In Braun v. Wal-Mart Stores, Inc.,1 the Pennsylvania Supreme Court upheld a $187 million jury verdict in favor of class action plaintiffs. The rationale of the ruling raises the concern that Pennsylvania state courts may become a favored destination for forum shopping class action plaintiffs.
In Braun, former Sam’s Club and Wal-Mart employees brought several class action claims against Wal-Mart related to its meal and rest breaks. The class consisted of all “current and former hourly employees” in Pennsylvania. The class members asserted that they were promised paid meal and rest breaks per company policies but that Wal-Mart forced employees to work through or miss their earned breaks and also to work “off-the-clock.” The case was filed in Pennsylvania state court prior to the effective date of the Class Action Fairness Act of 2005, so CAFA removal was not an option. The trial court certified the class, which consisted of 187,979 members. After a six-week trial, the jury returned a $187,648,589 verdict in favor of the class on claims relating to rest breaks and off-the-clock work, but found in Wal-Mart’s favor on the meal-breaks claim.
The appellate court reversed and affirmed in part. Wal-Mart then requested discretionary review from the Pennsylvania Supreme Court on the specific issue of whether Wal-Mart was subjected to a “trial by formula,” where the class was “relieved of” its burden “to produce common evidence on key elements of their claims.” Wal-Mart asserted that the trial court should have never certified the class because the employees did not present class-wide common evidence of their claims. Additionally, Wal-Mart argued that the class certification, jury verdict, and the previous appeal all relied on “sham statistics and baseless extrapolations” regarding time clock and cash register records. In sum, Wal-Mart claimed that the class was overbroad and that the appellee-class members had failed to show sufficient proof of Wal-Mart’s liability to each purported class member, resulting in a denial of due process under Pennsylvania law.
In addressing Wal-Mart’s arguments, the court explained that due process requires an opportunity to confront and cross-examine adverse witnesses. Whether due process was denied involves looking at the trial as a whole, the complexity and length of the litigation, the quality of the evidence, and the difficulty of the fact finder’s task. Additionally, the court cited to Wal-Mart Stores, Inc. v. Dukes, 131 S. Ct. 2541 (2011), in determining whether a “trial by formula” took place. Dukesinvolved a “trial by formula” plan whereby a sample of class members’ claims could be tried; if the claims were meritorious, damages were to be extrapolated to the broader class recovery to avoid further individualized proceedings. The Pennsylvania court distinguished Dukes on the grounds that there had been no “trial by formula” because there had been no initial adjudication of Wal-Mart’s liability to a subset of employees that would then be extrapolated.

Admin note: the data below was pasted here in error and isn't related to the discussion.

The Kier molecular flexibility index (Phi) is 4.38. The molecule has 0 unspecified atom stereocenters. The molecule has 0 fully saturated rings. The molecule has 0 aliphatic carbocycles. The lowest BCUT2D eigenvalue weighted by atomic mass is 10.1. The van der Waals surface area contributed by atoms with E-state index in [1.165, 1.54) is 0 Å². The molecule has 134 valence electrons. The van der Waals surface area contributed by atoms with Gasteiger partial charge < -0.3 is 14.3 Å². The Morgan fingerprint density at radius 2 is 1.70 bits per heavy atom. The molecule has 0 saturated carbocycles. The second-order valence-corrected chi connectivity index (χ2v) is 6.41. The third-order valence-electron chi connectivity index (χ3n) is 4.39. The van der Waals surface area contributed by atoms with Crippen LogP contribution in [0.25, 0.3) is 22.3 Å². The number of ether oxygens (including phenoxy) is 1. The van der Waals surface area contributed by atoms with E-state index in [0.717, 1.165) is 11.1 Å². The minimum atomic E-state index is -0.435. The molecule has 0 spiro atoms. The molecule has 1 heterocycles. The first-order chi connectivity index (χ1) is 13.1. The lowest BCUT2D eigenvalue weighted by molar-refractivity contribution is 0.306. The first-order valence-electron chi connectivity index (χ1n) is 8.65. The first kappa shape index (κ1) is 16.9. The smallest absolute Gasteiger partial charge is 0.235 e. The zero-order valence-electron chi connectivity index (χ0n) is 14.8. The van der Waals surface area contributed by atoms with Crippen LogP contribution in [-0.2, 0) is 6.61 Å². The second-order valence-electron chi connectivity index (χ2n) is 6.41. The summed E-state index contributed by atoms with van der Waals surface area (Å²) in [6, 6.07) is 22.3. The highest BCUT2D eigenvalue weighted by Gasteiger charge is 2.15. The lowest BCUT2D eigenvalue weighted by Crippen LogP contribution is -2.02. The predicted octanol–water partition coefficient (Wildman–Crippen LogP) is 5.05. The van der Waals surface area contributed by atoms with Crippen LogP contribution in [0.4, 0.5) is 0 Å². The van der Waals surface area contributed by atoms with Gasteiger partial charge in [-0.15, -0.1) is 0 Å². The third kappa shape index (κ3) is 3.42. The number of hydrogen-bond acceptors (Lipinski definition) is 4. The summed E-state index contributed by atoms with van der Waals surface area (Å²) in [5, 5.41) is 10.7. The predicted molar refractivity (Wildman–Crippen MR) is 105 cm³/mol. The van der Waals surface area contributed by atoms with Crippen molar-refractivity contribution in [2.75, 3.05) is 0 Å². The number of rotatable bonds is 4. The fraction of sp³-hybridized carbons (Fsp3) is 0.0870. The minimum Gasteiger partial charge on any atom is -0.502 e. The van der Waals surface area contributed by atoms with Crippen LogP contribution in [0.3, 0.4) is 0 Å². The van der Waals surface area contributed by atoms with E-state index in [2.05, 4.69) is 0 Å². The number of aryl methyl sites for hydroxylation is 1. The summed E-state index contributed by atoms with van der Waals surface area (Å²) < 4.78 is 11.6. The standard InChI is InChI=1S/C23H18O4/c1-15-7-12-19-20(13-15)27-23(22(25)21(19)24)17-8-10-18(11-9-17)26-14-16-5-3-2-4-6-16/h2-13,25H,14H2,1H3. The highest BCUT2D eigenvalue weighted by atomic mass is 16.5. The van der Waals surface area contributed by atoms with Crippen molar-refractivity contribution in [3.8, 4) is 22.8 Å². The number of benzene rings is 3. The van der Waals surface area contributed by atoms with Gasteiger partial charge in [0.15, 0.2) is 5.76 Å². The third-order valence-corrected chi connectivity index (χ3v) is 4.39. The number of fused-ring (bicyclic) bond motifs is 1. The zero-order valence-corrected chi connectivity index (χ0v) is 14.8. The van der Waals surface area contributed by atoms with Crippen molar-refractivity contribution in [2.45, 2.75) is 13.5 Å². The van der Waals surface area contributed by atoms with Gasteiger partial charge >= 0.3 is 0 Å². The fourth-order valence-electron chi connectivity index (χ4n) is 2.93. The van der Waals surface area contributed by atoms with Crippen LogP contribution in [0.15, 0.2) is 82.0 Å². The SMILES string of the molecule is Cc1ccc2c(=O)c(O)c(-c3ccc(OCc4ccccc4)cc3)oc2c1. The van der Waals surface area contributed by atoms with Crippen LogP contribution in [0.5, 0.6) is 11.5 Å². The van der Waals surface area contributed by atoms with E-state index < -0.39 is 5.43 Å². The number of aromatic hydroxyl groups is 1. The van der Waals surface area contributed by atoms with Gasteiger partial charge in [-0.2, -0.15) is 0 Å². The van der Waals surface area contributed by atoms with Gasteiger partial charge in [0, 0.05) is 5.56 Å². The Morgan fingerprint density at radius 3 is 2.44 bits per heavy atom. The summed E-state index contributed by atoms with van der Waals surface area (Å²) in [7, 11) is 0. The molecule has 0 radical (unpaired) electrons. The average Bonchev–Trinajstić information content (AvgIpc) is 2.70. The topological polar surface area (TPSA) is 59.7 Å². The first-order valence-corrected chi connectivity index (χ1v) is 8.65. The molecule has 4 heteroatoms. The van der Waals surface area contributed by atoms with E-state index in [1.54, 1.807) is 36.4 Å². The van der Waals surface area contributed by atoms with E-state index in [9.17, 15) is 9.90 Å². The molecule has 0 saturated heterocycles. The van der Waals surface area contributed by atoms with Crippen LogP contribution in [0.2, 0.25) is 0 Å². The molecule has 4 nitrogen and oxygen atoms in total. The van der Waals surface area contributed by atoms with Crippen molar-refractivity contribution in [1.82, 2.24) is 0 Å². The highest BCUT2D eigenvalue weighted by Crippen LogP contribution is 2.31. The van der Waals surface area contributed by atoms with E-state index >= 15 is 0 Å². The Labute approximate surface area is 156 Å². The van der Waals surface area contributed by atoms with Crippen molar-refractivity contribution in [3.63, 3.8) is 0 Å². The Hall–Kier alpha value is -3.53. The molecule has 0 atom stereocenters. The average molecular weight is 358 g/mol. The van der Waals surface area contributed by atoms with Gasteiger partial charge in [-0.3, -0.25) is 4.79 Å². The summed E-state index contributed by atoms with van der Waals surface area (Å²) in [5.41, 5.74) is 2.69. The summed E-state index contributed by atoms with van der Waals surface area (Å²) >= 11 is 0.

Instead, the court concluded that Wal-Mart’s liability to the entire class, and not just a subset, had been established at trial. The plaintiffs presented expert and lay testimony analyzing hours worked, wages paid, breaks taken, and testimony that current and former employees were forced to work without breaks because stores were under-staffed. The employees also offered evidence of an internal audit conducted by Wal-Mart, which was national in scope and included an examination of time clock and cashier log-in records. Lastly, the employees presented evidence of Wal-Mart’s liability to the entire class through Wal-Mart’s employment and wage policies. Wal-Mart presented testimony of current and former employees who testified that they had never been forced to miss a rest break and were compensated for all of their breaks.
The Pennsylvania court found that this evidence was “sufficient to support the fact finder’s determination that there was an extensive pattern of discrepancies between the number and duration of breaks earned and the number and duration of breaks taken.” In rejecting Wal-Mart’s due process claim, the court found that both parties had ample opportunity to present evidence, and that the class had presented sufficient evidence to prove commonality.
Finally, the court addressed whether the calculation of damages was proper. Relying on Comcast v. Behrend, 133 S. Ct. 1426 (2013), the court stated that damages need not be exact and that extrapolation was proper. Nonetheless, the class offered data and analysis from Wal-Mart’s own business records to support its claim of damages related to wage and hour violations. Ultimately, the court disagreed with Wal-Mart’s argument that the determination of damages would only be proper on an individual basis and that “across-the-board” tabulation would violate due process.
While Dukes and Comcast support more rigorous standards for class certification at the federal level, Braun suggests that Pennsylvania courts may permit certification based on aggregated proof. Braun suggests that the commonality requirement may be satisfied by the broad application of corporate policies to class members. Even more troubling may be the implication that damages may be extrapolated across an enormous class. At this time, it is unknown if Wal-Mart may seek certiorari to the United States Supreme Court. If this decision stands, however, it may encourage class action filings in Pennsylvania state courts.